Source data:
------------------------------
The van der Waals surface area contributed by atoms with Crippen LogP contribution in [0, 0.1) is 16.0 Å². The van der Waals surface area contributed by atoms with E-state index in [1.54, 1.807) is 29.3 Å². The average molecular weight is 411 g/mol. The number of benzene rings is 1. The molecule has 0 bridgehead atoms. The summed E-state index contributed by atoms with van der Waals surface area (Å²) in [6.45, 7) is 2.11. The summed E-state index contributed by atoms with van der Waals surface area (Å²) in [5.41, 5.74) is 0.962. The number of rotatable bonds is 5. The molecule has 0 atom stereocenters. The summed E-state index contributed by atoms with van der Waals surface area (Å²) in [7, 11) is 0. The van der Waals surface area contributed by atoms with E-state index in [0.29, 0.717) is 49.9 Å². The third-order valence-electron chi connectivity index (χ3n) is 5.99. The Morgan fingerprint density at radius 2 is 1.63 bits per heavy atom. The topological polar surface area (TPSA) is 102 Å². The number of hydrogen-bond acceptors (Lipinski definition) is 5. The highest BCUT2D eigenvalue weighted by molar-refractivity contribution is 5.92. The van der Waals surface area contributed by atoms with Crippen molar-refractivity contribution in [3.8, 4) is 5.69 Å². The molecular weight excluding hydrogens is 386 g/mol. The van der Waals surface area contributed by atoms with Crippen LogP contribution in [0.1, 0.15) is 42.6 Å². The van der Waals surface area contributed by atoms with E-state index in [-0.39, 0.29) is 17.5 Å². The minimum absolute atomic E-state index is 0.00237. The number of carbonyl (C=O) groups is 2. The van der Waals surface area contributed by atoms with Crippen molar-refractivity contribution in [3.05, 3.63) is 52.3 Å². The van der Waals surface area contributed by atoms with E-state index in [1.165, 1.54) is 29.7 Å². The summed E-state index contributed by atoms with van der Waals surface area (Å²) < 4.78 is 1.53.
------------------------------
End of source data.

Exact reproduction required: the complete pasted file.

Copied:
The van der Waals surface area contributed by atoms with Crippen LogP contribution in [0, 0.1) is 16.0 Å². The van der Waals surface area contributed by atoms with E-state index in [1.54, 1.807) is 29.3 Å². The average molecular weight is 411 g/mol. The number of benzene rings is 1. The molecule has 0 bridgehead atoms. The summed E-state index contributed by atoms with van der Waals surface area (Å²) in [6.45, 7) is 2.11. The summed E-state index contributed by atoms with van der Waals surface area (Å²) in [5.41, 5.74) is 0.962. The number of rotatable bonds is 5. The molecule has 0 atom stereocenters. The summed E-state index contributed by atoms with van der Waals surface area (Å²) in [7, 11) is 0. The van der Waals surface area contributed by atoms with E-state index in [0.29, 0.717) is 49.9 Å². The third-order valence-electron chi connectivity index (χ3n) is 5.99. The Morgan fingerprint density at radius 2 is 1.63 bits per heavy atom. The topological polar surface area (TPSA) is 102 Å². The number of hydrogen-bond acceptors (Lipinski definition) is 5. The highest BCUT2D eigenvalue weighted by molar-refractivity contribution is 5.92. The van der Waals surface area contributed by atoms with Crippen molar-refractivity contribution in [3.8, 4) is 5.69 Å². The molecular weight excluding hydrogens is 386 g/mol. The van der Waals surface area contributed by atoms with Crippen LogP contribution in [0.1, 0.15) is 42.6 Å². The van der Waals surface area contributed by atoms with E-state index in [-0.39, 0.29) is 17.5 Å². The minimum absolute atomic E-state index is 0.00237. The number of carbonyl (C=O) groups is 2. The van der Waals surface area contributed by atoms with Crippen molar-refractivity contribution in [3.05, 3.63) is 52.3 Å². The van der Waals surface area contributed by atoms with E-state index in [1.165, 1.54) is 29.7 Å². The summed E-state index contributed by atoms with van der Waals surface area (Å²) < 4.78 is 1.53.